Radioactive groundwater leaching from Japan’s Fukushima nuclear power station is about to reach the Pacific Ocean, spawning a new crisis over the crippled reactor, the Christian Science Monitor reported on Aug. 24.
Radioactive groundwater from the nuclear plant was quickly stored in steel tanks after the reactor’s triple meltdown in March 2011 following an earthquake. But the tanks are leaking and a massive reservoir of radioactive groundwater deep beneath the power plant that has been creeping toward the ocean for two years is now threatening a new disaster.
While it’s not clear what the environmental impact will be as the radioactive groundwater continues to leach out and move toward the ocean, authorities are worried about the implications as efforts to contain the radioactive groundwater appear to be failing.
Earlier this week, Tokyo Electric Power Company, or TEPCO, reported that one of the steel storage tanks holding the radioactive groundwater had failed, leaking 300 tons of highly radioactive water.
The leak of this radioactive groundwater is the fifth and most serious from a tank since the March 2011 disaster, when three of the plant's reactors melted down after a huge earthquake and tsunami knocked out the plant's power and cooling functions, ABC News reported.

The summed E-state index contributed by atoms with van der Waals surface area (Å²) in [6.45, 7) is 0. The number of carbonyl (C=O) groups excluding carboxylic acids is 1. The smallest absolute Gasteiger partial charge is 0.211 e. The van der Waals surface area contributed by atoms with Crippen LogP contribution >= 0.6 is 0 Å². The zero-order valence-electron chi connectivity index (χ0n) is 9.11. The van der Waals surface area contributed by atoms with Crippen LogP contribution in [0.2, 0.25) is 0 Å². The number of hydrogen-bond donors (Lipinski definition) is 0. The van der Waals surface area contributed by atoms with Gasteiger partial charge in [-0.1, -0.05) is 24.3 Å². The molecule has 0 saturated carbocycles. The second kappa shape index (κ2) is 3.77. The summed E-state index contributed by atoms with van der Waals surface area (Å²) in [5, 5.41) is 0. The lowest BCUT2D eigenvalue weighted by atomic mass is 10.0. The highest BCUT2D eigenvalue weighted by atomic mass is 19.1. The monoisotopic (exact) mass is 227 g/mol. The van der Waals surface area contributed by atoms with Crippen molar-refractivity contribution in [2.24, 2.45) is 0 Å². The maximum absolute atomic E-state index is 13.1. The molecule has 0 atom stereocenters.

With too much radioactive groundwater to contain and leaks in existing storage tanks, it’s not clear how Japan will attempt to control the possible disaster.
It’s possible that Japan will have to deliberately dump some of the contaminated groundwater into the ocean, where some authorities say the impact could be at least somewhat lessened as the water is diluted.
"Think about it in simple terms. If you don't release the water, there's nowhere to store it. So we also think it may have to be released," Shinichi Nakayama, deputy director of the Nuclear Safety Research Center at the Japan Atomic Energy Agency and a member of a regulatory panel on Fukushima's problems, said in the Christian Science Monitor.
But critics say that the radioactive groundwater problem at Fukushima underscores beliefs that TEPCO has repeatedly failed to acknowledge problems that it could almost certainly have foreseen — and taken action to mitigate before they got out of control.